Not all who wander are lost, right? So the saying goes. Many who travel with no destination do it simply out of a brave desire to learn about themselves and stumble upon new scenes, new forms, new connections. The performance group Weerd Sisters seems to be on such a trip in Journey #8 – the very title implies one chapter in a seasoned collection – and modern dance is indeed a well of shimmering possibilities and untapped ideas.
It’s a bit surprising, then, to feel how muted is this sense of live discovery among the performers. After a broad variety of acts, Journey #8 evaporates from the room, leaving little behind for us to contemplate.
The group finds a nice rapport in “Traverse,” the opening piece. Birds chirp sweetly, and thick showers of rain splash in the speakers. Three dancers (Regina Blake, Marcia Freeman, and Margaret Riddle on Thursday) explore the space, each to her own tasks, moving with sober gravity. Arms twist and bend in the air, hands slicing and scooping slowly above our heads. At times they seem to have an elemental power – sculptors of rain – and in other fleeting, playful moments they evoke the whimsical life in a birdbath.
The second piece, “After Striking,” is a somewhat abrupt shift to spoken word performance: Lisa Buchsbaum reads an excerpt from a piece she wrote in 1982 about detainees in a secret American prison during Reagan’s presidency. To one side, Freeman tells the story in ASL. Buchsbaum has a warm voice but little stage presence. This is a hushed, intimate reading rather than a performance of text – no crime in itself, although by the next transition it’s become unclear what might connect these pieces to a common theme.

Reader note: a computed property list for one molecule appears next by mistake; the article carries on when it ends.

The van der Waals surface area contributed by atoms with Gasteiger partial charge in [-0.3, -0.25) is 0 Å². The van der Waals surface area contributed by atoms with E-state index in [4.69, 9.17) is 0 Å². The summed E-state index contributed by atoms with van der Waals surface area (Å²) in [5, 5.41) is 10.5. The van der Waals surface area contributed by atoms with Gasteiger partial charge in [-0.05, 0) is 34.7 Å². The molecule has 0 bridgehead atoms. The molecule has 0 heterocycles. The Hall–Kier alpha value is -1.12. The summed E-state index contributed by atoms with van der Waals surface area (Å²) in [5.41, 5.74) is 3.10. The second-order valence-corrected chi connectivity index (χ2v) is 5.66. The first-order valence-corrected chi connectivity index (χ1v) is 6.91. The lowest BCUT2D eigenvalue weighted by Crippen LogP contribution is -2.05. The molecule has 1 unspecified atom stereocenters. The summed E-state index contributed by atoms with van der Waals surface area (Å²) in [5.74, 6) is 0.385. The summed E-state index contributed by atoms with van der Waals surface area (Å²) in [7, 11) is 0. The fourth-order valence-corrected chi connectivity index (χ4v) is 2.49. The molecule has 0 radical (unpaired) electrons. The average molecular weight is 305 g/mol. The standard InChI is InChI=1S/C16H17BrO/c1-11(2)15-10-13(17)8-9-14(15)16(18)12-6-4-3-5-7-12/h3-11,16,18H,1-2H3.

“Rewind” features sparse riffs from Tim Brown on saxophone, with Blake, Freeman, and Josephine Nicholson playing with group momentum: tugging, flowing, linking hands, sharing balance. Brown has nice moments of punctuation in his melodies, although these rhythmic rises and falls seem to slide past the collective inertia of the dancers. Despite this disconnect, some lovely silhouettes and moments of counterpoise hold our attention.
Buchsbaum returns with a stirring bit on the violin (“Wheels of Fortune”), as does Brown for a solo run on sax (Romberg’s “Softly as in a Morning Sunrise”). Both musicians have chops, but more and more we wonder why it is this set of performances, and not another, which comprises Journey #8. The Weerd Sisters ensemble shows little interest in threading the baubles together, and much momentum is lost as a result during some uncomfortably long, dark, silent transitions.
Ultimately Journey #8 falls into a no-man’s-land on the map of dance methodology. The performances feel stately and rehearsed, with seemingly little stock put into spontaneity or improvisation. At the same time, the evening lacks the disciplined synchronism that would signal a drive for unwavering perfection. The pieces float solemnly somewhere in-between, not quite rough fun and not quite polished showcase.
The group’s impulse to combine dance with clear accomplishments in writing and music is admirable. If only the show weren’t arranged like a talent show, pivoting self-consciously from body to book and back again. Those not directly involved in the moment’s proceedings disappear hastily backstage – a logical ritual, but one that forgoes the chance to show ensemble interest in each other’s myriad talents.
The resulting sequences drift apart like islands when they could be taking root in common ground, cut off from each other when they could be working to unearth some shared emotional truth. Journey #8 lets us wander through some interesting landscapes. But when given no path, it’s hard to not get lost.
Created, written, and performed by Regina Blake, Marcia Freeman, Harriet Campbell, Margaret Riddle, Lisa Buchsbaum, Tim Brown, Josephine Nicholson
Produced by Weerd Sisters
Reviewed by Hunter Styles